Donated By: Donick Cary, Emmy-Award winning writer/producer (Letterman /Simpsons / Parks and Recreation /Silicon Valley)
Pre-Columbian, Guatemala, Maya Late Classic Period, ca. 550 to 900 CE. A fantastic example of a molded "poison jar" depicting a seated scribe on either side of its flattened body in an inset disc. Each decorated side is colored with red cinnabar pigment in the lower profile areas. The scribe has a speech sign emerging from his mouth, and wears a long headdress, necklace, and spooled earring. Shown in profile, the figure is expertly molded to fit within the disc border. The undecorated sides have raised ridges that lead upward to the flared spout. Scribes played a vital role in the Mayan world, and they were minor royalty, with the ability to read and write. They had the power to immortalize a king or queen through their writing, documenting battles, religious favor, and political skill. Size: 1.6" L x 2.95" W x 3.1" H (4.1 cm x 7.5 cm x 7.9 cm)
The Maya Classic phase is so named because it was the peak of their artistic and cultural achievements. Part of this, as in many societies, included highly specialized consumable goods. Elaborate vessels like this one were designed to be instantly distinguishable from those used for everyday eating or drinking - not just in decoration, but also in quantity produced, making these a much rarer find than your average piece of domestic pottery. They were also made to be for only a single, specific function - in this case, to hold something valuable. Traditionally, items like this one have been known as "poison" or "medicine" bottles, in part because of their comparison to bottles used by other native North American groups, but depictions of people using the flasks in artwork as well as residue analysis on archaeological examples suggest that they may have had other uses. They are often found in the context of burials, filled with red pigment like cinnabar or hematite, but with the remains of other things underneath the pigment (as if they were used in life and then filled with color in death). Because of their size, they must have been made to contain things not required in large quantities - indeed, poisons or medicines, but also perfume, tobacco, and ritual drugs like powdered mushrooms.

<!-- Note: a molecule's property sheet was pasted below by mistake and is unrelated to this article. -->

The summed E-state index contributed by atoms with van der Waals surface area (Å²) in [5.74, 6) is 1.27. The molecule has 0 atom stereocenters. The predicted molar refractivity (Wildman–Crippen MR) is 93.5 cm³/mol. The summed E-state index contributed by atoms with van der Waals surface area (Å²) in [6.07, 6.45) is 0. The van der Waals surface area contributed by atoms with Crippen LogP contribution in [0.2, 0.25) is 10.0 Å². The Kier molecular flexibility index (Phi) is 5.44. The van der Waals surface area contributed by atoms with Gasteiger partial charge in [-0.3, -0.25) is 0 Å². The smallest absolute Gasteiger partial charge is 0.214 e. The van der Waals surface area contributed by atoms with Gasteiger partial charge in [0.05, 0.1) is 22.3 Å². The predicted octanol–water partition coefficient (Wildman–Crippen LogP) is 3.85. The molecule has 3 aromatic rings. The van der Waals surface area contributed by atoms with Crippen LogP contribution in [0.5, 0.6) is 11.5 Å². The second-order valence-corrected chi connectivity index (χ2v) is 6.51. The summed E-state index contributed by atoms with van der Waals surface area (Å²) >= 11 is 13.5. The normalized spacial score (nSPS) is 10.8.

Provenance: private D. C. collection, California, USA; D. C. is an Emmy Award winning Hollywood writer and Executive Producer, collected before 2000
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